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Marketing is one of the pioneering domains when it comes to applications of predictive analytics to Big Data.

You probably already knew that you can draw mathematical equations in Google by typing the equation into the search box. For example, here's the Standard Normal density function:

I can't find a way to embed the graph directly, but if you click on it you'll find it's interactive: you can inspect points, zoom in/out etc. You can create a similar chart in R quite easily with the command:

When the USA codified its copyright and patent laws in the 18th century, the goal was to create a robust public domain that all of society could benefit from, while still giving inventors and content creators a window in which to capitalize on their creative investment. Filmmaker Kirby Ferguson concludes his excellent Everything is a Remix series with a look at how over the years the laws have turned to preventing content from entering the public domain and protecting creators indefinitely:


David Smith's picture
March 30, 2012

The image below isn't a bearskin rug in the shape of the USA. It's fact, it's a visualization of the wind flowing over the United States, as of 4PM EDT today, March 30.

The R core group today announced the availability of R 2.15.0, codenamed "Easter Beagle". If you build R yourself, the new source distribution (including packages for Debian Linux) is available now, and binaries for Windows, MacOS and Linux will be available from your local CRAN mirror over the next couple of days.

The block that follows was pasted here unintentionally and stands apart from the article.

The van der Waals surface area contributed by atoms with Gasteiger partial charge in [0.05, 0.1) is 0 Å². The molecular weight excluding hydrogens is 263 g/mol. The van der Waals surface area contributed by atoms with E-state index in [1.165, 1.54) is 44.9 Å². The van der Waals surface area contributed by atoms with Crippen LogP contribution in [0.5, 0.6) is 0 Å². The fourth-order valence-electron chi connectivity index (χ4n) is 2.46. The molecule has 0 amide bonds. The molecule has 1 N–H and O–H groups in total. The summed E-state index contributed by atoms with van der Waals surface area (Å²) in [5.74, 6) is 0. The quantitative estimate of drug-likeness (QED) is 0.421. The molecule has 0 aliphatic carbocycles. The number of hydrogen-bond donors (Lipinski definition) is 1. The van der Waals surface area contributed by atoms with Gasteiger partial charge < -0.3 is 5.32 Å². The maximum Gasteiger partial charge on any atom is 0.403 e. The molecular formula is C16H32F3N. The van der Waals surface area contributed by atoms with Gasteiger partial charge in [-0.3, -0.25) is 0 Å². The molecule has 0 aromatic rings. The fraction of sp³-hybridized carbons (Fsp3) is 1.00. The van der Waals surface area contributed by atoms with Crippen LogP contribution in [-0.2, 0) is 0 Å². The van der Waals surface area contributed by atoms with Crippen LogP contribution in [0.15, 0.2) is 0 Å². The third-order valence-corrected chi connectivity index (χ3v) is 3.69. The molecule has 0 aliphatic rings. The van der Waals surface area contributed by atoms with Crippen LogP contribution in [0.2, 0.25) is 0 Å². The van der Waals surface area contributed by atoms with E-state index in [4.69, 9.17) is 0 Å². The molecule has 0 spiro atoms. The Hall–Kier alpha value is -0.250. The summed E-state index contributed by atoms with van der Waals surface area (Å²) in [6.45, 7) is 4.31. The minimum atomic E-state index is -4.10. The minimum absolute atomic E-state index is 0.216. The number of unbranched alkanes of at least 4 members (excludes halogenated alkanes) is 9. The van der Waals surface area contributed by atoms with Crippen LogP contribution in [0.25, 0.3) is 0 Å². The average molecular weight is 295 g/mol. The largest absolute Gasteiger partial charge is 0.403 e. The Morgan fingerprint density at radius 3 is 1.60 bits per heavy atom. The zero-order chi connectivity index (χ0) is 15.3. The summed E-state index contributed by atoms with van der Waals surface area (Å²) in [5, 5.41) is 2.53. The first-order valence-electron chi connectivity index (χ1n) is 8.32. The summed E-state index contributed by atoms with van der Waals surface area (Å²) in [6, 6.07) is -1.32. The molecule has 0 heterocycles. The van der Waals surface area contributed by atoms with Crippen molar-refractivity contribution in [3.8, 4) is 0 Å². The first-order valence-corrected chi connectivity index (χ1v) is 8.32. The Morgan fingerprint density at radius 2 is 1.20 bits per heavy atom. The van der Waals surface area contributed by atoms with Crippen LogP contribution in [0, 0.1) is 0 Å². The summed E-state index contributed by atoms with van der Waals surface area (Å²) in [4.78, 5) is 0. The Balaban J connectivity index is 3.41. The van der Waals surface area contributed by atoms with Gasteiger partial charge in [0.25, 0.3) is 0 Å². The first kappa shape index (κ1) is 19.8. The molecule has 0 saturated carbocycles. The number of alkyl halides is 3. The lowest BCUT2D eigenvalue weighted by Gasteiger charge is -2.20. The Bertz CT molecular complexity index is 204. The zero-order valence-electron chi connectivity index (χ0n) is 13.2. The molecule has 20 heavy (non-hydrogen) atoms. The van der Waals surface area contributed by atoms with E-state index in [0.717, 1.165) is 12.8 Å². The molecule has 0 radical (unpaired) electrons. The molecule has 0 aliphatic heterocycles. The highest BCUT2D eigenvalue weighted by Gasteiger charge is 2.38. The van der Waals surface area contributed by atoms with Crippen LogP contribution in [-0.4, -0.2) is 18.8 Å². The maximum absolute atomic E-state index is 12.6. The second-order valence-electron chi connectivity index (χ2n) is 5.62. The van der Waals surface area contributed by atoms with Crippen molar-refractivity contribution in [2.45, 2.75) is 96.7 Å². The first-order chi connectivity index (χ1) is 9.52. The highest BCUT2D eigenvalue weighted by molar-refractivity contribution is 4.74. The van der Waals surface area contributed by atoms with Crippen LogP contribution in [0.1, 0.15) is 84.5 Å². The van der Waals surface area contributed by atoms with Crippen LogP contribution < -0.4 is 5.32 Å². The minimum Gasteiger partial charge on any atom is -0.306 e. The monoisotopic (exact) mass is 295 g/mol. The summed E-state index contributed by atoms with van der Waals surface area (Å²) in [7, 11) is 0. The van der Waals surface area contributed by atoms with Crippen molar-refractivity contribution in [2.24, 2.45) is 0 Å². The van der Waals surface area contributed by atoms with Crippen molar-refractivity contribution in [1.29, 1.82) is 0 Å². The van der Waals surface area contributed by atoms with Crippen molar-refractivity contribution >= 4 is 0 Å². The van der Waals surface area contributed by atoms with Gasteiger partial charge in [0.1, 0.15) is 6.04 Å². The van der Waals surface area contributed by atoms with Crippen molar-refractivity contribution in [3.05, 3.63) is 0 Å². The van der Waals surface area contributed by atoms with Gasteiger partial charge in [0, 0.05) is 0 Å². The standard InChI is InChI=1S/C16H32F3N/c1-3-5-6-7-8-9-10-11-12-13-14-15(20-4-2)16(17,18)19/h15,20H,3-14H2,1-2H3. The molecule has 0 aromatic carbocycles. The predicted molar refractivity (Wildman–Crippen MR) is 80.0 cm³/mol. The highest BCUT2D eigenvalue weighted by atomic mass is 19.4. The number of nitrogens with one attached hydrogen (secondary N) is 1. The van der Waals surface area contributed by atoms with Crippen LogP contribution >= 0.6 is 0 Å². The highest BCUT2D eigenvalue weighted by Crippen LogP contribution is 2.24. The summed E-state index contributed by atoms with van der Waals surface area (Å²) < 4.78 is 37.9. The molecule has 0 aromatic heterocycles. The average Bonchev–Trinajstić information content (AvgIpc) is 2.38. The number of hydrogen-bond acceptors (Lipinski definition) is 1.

Many thanks to Jim Guszcza (Predictive Analytics lead at Deloitte Consulting and Assistant Professor at UW-Madison) who gave a great webinar presentation yesterday on actuarial analysis with R

Tomorrow (at 2PM Eastern on Thursday), the White House White House Office of Science and Technology Policy will host a 90-minute forum on Challenges and Opportunities in Big Data.

The Google Summer of Code project provides funding for students to write and contribute code to open-source projects of interest to Google.

Every year for the past five years, a consortium of software companies has collaborated to conduct a survey on attitudes and adoption of open-source software in business. Now in its sixth year, the 2012 Future of Open Source survey is now open. Open source analyst firm 451 Research is a collaborator for the first time this year, along with Revolution Analytics, Red Hat, Couchbase, Eucalyptus and several other firms.

When Adam Rubin was a PhD student, his advisor accused him of "writing like a poet" for using a non-scientific word in this thesis:

The word was “lone,” as in “PvPlm is the lone plasmepsin in the food vacuole of Plasmodium vivax.” It was a filthy word. A non-scientific word. A flowery word, a lyrical word, a word worthy of — ugh — an MFA student.